Ode to Vincenzo

Vincenzo, one of my male Zebra Finches, died Friday. Or at least that’s when I found him. He had been sick for perhaps a month or more. Confusing the issue was Fabrizio, the original Zebra Finch and if not Vincenzo’s father, his grandfather or even great-grandfather, who is also not feeling well, which I attribute to his age of more than 10 years. Fabrizio has started singing again, however feebly, but Vincenzo had been quiet for such a long time, I had all but forgotten about him.

That is, until I spent three hours in the dentist’s chair Saturday morning. Left with my mind to play Bach’s A Minor English Suite over and over again, I was also frustrated that Fabrizio was still singing and I had a dead Zebra Finch I had not identified. It was only under the clarity of local anesthesia and not being distracted by going anywhere that I suddenly realized the missing bird was indeed Vincenzo. I said “Oh!” and the dentist stopped whatever it was she was doing, asking me if I was in pain. No, not at all, I explained, I had just figured out that Vincenzo was dead.

I’m feeling terrible that I did not have the presence of mind over the last week to tune into his individual absence while he was still struggling to stay alive. One morning a few days ago he was flopping around on the floor, seemingly too weak to fly, and I picked him up and put him in the bottom of the first finch cage, so he could eat if he was so inclined, or if he was going to die, it was a “safe” place. When I came home later that day he was out of the cage. It’s possible he went off to die where I found him Friday night, tucked under the skirt of the futon cover…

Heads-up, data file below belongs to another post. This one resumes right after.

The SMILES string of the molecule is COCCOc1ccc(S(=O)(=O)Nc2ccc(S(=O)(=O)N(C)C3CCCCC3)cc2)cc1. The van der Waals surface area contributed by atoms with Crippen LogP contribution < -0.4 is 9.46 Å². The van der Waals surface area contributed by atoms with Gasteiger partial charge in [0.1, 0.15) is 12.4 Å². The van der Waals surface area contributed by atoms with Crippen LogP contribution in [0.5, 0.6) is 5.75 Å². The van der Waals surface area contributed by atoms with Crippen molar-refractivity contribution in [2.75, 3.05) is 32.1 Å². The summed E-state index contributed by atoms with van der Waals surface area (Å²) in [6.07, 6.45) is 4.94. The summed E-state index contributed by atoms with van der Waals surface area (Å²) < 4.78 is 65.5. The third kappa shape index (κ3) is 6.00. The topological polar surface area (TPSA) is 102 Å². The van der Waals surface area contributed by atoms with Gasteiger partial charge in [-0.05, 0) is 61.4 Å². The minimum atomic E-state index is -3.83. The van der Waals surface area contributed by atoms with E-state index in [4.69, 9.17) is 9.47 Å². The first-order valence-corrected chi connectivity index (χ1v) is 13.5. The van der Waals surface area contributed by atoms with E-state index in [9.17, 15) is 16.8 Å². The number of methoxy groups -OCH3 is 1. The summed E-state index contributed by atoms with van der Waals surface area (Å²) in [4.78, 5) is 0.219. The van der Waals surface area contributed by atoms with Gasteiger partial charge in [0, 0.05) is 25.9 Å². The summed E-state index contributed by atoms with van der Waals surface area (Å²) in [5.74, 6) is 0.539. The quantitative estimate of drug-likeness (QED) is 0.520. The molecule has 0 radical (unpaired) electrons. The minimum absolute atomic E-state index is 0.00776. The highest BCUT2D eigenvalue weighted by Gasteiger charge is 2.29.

Now I know the little ball of feathers I saw sitting tightly wound up into itself the last couple weeks was Vincenzo trying to stay warm. Only a few days ago he was huddled together with Fabrizio, as they took to caring for each other that way.

I managed to find a tape recorded January 14, 2012 with Vincenzo. I was just starting to revive Albeniz’s Tango, and he’s singing with it. Only he hadn’t been singing his entire song lately, just the first part of it. The whole song went, “I’m a Zebra Finch, and my name is Vince, Vincenzo, Cenzo, Zebra Finch.” Here he’s only singing the first part of it, over and over again, “I’m a Zebra Finch, and my name is Vince.” Adolfo is singing very loudly in the beginning of the piece, but the rest of the recording is Vincenzo’s. He is quieter, probably farther away from the microphone. He also solos a little bit after I stop playing.

Now my Zebra Finch population is now down to eight birds. Seven males and one female. The surviving males are Fabrizio, Adolfo, Beniamino, Pietro, Rodolfo, Zorro and Gregorio. They all still join in the dawn chorus, but it’s diminished considerably from the old days.

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